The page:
Three Jersey City Museum exhibitions mix media, messages
By Dan Bischoff

Talking about contemporary art these days is like dropping a thousand ping-pong balls in a steel drum: Every artist is his own ping-pong ball, with his own sound to make.

Three concurrent shows at the Jersey City Museum, through next month only emphasize the fact that, stylistically speaking, the big ping-pony ball is very much up in the air at the moment.

The first show features a full-blown painter of wall-sized, realistic oils; the next displays an abstract artist who makes his art out of lace doilies, and the last displays the sculpture of a well-known Jersey City art activist, works he has cleverly fashioned out of kids' toys and melted wax and then painted in the garishly intense colors we only see in childish dreams. -

Putting art history through a Cuisinart like this is fun for critics, and probably for artists too, but it has its risks, particularly for more formal works untouched by the spirit of Pop. Both Martin Beck's "White" —a series of tightly painted caricatures of white American culture —and Orlando Cuevas’ "Toys" practically air-Pop all over you, leaving David Ambrose's series of painted compositions on lace (each named for a different European Gothic cathedral) seem rather wilted.

It would be hard to find a common language in realistic painting so immediately comprehensible to large groups of people as Cuevas has— but, perhaps surprisingly, Martin Beck has done just that. His work, while it makes definite compositional references to a wide variety of art historical sources, is really keyed to two sources: photography, of course, and a style of figurative painting taught at the State University of New York at Buffalo, where Beck got his bachelor's degree in Fine Arts in 1986.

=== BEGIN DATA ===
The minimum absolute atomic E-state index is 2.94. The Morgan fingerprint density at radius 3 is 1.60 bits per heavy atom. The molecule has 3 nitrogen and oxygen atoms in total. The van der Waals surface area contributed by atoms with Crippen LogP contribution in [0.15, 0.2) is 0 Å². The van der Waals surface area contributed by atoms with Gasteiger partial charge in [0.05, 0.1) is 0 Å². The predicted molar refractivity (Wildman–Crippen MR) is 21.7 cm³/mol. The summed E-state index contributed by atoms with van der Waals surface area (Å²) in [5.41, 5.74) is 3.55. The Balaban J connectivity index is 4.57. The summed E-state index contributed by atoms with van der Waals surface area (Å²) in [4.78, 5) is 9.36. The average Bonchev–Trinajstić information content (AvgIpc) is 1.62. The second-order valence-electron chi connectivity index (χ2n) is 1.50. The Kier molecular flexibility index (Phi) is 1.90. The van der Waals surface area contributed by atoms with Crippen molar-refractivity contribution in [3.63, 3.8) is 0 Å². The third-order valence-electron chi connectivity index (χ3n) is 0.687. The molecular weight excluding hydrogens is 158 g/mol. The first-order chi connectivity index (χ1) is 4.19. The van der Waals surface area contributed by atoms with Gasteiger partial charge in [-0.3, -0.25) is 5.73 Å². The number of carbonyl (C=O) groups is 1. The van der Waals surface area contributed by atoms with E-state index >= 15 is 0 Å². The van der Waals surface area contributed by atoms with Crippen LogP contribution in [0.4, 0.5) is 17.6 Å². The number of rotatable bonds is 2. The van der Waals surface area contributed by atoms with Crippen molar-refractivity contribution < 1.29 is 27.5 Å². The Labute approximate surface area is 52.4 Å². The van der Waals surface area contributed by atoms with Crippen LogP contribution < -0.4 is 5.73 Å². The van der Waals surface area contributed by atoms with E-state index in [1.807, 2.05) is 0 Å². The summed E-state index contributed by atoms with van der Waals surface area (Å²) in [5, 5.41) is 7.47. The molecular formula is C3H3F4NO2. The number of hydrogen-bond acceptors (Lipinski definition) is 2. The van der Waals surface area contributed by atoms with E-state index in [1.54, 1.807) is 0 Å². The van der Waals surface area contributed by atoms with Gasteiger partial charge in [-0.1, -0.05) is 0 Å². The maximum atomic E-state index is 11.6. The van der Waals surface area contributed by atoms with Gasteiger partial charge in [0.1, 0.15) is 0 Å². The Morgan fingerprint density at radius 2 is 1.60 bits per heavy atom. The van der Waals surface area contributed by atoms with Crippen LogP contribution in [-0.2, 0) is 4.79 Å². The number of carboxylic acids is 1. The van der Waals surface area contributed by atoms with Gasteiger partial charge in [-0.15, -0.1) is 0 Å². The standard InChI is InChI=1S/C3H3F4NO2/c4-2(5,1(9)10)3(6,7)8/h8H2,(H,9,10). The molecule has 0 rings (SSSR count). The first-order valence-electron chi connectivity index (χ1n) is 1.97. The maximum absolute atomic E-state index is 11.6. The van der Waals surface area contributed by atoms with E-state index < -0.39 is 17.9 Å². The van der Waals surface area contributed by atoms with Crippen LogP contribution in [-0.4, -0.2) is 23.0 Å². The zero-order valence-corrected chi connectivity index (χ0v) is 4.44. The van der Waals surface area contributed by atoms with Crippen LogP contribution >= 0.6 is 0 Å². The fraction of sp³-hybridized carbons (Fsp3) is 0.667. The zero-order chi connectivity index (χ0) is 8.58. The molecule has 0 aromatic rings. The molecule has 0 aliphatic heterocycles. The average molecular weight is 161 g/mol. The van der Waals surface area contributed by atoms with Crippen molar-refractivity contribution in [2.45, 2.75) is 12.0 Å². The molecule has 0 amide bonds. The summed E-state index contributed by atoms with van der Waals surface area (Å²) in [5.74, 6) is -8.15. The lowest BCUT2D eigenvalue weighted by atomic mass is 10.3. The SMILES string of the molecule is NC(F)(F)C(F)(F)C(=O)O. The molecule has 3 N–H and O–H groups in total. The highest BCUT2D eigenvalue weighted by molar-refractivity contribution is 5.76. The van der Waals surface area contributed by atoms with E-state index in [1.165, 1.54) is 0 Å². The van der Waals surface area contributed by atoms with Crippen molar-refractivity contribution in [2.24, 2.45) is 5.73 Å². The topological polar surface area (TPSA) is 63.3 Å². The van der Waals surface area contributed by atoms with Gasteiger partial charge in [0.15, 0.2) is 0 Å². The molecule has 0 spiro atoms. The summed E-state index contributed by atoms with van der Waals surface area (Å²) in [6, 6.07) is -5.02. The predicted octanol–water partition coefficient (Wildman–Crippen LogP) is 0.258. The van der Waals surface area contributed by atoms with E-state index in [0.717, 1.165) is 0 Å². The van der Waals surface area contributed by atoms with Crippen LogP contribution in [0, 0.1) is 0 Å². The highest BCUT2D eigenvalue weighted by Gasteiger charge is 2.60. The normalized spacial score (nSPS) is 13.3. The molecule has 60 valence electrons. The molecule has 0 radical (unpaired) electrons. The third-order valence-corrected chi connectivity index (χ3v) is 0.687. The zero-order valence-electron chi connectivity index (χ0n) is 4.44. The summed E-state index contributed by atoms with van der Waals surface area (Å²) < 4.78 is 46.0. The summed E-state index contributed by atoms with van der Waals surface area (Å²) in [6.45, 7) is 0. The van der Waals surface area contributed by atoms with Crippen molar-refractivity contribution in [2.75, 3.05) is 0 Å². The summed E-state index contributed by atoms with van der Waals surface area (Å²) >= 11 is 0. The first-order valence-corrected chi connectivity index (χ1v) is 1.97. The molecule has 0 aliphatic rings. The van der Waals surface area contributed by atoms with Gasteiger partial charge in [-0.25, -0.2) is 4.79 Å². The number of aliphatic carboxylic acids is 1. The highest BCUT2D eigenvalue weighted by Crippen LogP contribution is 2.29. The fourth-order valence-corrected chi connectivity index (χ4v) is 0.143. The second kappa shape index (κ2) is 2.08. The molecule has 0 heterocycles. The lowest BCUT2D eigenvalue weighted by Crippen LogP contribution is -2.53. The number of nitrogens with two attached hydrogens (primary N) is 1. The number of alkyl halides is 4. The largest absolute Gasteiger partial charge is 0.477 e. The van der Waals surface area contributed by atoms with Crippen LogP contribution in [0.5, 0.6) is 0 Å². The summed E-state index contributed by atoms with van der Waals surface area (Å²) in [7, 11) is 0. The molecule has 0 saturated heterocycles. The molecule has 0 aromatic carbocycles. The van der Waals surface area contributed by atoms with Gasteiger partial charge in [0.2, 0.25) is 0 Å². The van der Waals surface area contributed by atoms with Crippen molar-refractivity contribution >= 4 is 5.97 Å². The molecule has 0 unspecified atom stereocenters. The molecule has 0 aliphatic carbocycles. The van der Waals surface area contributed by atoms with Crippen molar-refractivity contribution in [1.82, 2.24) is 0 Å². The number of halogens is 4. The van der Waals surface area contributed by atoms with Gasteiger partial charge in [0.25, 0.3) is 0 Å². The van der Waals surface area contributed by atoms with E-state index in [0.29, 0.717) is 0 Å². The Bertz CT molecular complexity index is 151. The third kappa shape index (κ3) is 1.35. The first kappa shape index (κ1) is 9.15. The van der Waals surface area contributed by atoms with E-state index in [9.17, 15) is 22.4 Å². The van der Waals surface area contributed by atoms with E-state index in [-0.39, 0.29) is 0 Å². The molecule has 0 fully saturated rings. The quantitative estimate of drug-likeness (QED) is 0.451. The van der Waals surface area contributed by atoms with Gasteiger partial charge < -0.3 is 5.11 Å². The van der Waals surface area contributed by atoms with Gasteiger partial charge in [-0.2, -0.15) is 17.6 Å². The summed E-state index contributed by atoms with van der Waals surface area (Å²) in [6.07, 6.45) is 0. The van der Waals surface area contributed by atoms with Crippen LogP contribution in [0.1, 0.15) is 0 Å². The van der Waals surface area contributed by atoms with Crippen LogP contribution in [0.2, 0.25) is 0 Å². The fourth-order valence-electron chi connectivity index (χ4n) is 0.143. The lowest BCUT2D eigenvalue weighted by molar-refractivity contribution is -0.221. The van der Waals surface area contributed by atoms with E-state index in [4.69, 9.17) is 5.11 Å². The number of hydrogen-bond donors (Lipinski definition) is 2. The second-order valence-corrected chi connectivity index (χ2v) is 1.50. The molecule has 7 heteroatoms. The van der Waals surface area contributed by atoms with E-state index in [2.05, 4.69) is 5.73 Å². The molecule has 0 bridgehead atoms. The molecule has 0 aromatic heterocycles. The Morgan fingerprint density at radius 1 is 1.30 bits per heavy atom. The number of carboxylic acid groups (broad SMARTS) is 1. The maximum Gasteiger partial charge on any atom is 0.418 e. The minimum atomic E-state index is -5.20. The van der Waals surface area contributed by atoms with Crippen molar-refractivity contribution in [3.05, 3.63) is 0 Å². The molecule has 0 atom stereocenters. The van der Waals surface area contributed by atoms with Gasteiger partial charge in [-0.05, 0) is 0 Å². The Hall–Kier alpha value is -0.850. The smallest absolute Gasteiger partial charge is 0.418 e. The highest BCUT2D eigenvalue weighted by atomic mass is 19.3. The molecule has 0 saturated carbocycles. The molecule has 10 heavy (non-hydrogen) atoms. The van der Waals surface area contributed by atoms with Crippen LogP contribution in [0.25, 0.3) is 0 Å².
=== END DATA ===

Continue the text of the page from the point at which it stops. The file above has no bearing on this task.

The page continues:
Beck, who was born in Niagara Falls, N.Y., in 1962, creates political/cultural tableaux that savagely mock middle-class white American values —hence the show's title, "White."

Paintings like "Big Wheel," with its gun-toting Anglo children on tricycles juxtaposed with riot-helmeted cops surrounding a prone black youth, are hard to. misread. When he works in a long, low rectangle format, creating a frieze of sport-clothed American figures —as in "Tarzan's Hollywood Party" 1996) or "Lush Life" (1994), with its central portrait of Joey Buttafuoco, probably the best painting here —you can't help but think of that '80s painter of suburban erotic dyspepsia, Eric Fischl.

But where Fischl painted peep-hole pictures about middle-class shame, Beck paints shamelessness — the lurid violence implied by "Corn Dog" (1996-7) and explicitly invoked by "Lazy" (1997). "Lazy" (Anreus says the title refers to what the artist himself considers to be its heavy-handed imagery) collages its painted figures together into an entirely arbitrary space. This brings details to the fore —its flapping American flag revealing a swastika beneath, the stars’n’bars hanging on a back wall, a living room carpeted with skulls — while simultaneously telling the whole sick consumerist story from infancy to drunkenness (with Christmas shopping along the way), laid out symbolically in the foreground.

This artist is not afraid to paint at the top of his lungs. Beck's handling of pigment is professional, but everywhere subordinated to the themes he's painting. Its chalky flatness works almost as if he's stressing the fact that his painting is no Frenchified thing, but real American art.

Lazy, 1997

Corn Dog, 1996

Tarzan's Hollywood Party, 1996

Lush Life, 1994